The increase of £26bn in current expenditure excluding interest compared with the prior year has been driven by £11bn from the uprating of benefit payments, £8bn in higher central government staff costs, £3bn in central government procurement and £5bn in energy support scheme costs, less £1bn in net other changes.
The rise in interest costs of £7bn to £51bn reflects a fall in the interest payable on index-linked debt of £6bn from £30bn to £24bn as inflation has moderated compared with the same period last year, combined with a £13bn increase in interest on non-inflation linked debt from £14bn to £27bn as the Bank of England base rate rose.
The £4bn increase in net investment spending to £15bn in the first four months of the current year reflects high construction cost inflation among other factors that saw a £5bn or 17% increase in gross investment to £35bn, less a £1bn increase in depreciation to £20bn.
Public sector finance trends: July 2023
|Four months to||Jul 2019 (£bn)||Jul 2020 (£bn)||Jul 2021 (£bn)||Jul 2022 (£bn)||Jul 2023 (£bn)|
|Net debt / GDP||80.1%||96.9%||97.7%||96.6%||98.5%|
Caution is needed with respect to the numbers published by the ONS, which are expected to be repeatedly revised as estimates are refined and gaps in the underlying data are filled. The latest release saw the ONS revise the reported deficit for the three months to June 2023 down by £2bn as estimates of tax receipts and expenditure were updated for better data, as well as reduce the reported deficit for the 2022/23 financial year by £1bn from £132bn to £131bn for similar reasons. The ONS also revised its estimates of GDP for more recent economic data, resulting in a lower reported net debt / GDP ratio.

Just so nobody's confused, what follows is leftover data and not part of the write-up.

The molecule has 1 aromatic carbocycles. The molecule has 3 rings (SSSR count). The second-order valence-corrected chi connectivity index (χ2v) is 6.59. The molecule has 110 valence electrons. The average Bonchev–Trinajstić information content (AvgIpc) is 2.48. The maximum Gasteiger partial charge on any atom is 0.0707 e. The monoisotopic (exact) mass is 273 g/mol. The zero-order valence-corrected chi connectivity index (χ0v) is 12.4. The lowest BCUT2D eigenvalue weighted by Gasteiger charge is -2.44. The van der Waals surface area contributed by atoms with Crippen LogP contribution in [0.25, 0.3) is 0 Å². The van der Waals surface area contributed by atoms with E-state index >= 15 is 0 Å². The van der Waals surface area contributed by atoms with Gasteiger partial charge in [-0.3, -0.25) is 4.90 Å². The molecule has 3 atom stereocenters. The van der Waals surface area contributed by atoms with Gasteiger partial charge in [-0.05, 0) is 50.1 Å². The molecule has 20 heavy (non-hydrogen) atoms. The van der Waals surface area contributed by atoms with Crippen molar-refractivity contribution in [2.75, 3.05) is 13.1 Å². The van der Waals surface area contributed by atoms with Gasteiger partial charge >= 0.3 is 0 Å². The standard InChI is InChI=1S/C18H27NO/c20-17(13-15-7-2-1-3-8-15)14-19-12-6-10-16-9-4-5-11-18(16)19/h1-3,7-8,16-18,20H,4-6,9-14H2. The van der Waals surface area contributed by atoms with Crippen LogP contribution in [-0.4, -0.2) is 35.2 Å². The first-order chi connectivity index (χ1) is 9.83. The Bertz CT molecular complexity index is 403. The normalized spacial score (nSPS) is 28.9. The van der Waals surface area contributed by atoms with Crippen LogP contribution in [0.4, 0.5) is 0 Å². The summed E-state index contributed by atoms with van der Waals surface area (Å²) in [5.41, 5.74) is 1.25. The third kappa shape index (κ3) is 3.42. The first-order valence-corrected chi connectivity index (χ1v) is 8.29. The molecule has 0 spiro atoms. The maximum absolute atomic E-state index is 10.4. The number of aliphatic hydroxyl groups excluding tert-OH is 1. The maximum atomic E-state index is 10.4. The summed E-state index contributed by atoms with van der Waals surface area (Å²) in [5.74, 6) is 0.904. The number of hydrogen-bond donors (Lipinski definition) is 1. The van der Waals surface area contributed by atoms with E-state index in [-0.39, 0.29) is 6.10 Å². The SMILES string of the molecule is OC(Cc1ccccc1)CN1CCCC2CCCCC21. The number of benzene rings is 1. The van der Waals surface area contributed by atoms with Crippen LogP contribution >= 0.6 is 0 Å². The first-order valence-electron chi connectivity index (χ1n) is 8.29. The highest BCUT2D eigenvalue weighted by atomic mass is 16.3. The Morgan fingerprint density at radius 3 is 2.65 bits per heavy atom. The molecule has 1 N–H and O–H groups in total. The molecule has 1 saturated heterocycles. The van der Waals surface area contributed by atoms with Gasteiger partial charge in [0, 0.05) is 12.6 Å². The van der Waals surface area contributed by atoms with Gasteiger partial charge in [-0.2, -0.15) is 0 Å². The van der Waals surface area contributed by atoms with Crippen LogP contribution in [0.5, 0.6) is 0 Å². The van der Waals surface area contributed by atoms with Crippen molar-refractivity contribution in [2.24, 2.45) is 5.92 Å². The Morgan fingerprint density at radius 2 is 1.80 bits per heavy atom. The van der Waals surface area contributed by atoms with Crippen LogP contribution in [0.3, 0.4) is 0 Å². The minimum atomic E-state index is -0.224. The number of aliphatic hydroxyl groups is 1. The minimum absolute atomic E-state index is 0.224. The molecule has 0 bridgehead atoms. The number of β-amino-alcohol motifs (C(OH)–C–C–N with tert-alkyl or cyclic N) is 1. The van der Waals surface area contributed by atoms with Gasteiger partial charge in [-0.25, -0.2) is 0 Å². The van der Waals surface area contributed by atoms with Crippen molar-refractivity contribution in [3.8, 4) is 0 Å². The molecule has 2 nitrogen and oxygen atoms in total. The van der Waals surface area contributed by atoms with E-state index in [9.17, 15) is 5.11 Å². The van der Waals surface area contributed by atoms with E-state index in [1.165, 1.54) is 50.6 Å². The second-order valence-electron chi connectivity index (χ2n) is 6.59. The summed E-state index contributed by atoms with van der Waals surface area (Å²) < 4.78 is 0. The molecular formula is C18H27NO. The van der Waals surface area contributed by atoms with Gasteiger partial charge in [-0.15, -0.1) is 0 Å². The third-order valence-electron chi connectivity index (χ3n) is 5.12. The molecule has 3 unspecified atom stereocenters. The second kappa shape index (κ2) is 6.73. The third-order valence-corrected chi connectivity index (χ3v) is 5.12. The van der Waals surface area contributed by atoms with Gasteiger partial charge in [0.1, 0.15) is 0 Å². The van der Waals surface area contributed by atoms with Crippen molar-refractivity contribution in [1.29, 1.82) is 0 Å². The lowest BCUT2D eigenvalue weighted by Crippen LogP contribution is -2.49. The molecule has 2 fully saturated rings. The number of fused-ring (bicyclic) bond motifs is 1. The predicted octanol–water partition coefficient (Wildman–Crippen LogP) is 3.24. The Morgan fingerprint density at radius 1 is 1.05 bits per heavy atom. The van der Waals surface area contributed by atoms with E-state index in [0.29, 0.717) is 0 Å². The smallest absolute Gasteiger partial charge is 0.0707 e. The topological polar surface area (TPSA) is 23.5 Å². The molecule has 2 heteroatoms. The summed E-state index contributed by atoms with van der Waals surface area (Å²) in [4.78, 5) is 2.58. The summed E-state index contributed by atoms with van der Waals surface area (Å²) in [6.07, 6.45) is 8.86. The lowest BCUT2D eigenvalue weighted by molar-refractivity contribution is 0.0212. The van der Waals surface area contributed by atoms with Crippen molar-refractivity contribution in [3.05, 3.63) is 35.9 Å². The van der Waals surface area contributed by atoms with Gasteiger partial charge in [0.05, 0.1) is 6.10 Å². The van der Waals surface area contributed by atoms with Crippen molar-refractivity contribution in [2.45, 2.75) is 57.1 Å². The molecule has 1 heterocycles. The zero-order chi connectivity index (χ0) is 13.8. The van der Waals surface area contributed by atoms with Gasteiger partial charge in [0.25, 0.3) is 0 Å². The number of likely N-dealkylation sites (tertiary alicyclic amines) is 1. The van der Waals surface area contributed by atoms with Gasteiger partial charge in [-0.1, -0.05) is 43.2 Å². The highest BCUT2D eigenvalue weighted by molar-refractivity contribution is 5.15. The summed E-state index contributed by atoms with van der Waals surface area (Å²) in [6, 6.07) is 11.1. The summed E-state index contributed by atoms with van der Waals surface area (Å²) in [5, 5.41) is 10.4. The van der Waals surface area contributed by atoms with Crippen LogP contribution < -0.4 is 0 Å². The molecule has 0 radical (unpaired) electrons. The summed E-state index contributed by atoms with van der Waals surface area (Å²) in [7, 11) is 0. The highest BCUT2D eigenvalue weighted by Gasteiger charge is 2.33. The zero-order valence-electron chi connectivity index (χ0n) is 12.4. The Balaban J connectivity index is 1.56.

Balance sheet metrics
Public sector net debt was £2,579bn at the end of July 2023, equivalent to 98.5% of GDP.
The debt movement since the start of the financial year was £47bn, comprising borrowing to fund the deficit for the four months of £57bn plus £10bn in net cash inflows as loan repayments and positive working capital movements exceeded cash outflows for lending to students, business and others.
Public sector net debt is £764bn or 42% higher than it was on 31 March 2020, reflecting the huge sums borrowed since the start of the pandemic.
Public sector net worth, the new balance sheet metric launched by the Office for National Statistics this year, was -£631bn on 31 July 2023, comprising £1,604bn in non-financial assets, £1,011bn in non-liquid financial assets and £336bn in liquid financial assets less public sector gross debt of £2,915bn and other liabilities of £667bn. This is a £54bn deterioration from the -£577bn reported for 31 March 2023.
This new measure seeks to capture more assets and liabilities than the narrowly focused public sector net debt measure traditionally used to assess the financial position of the UK public sector. However, it excludes unfunded employee pension liabilities that amounted to more than £2trn at 31 March 2021 according to the Whole of Government Accounts, although they are expected to be much lower today as discount rates have risen significantly since then.
For further information, read the public sector finances release for July 2023.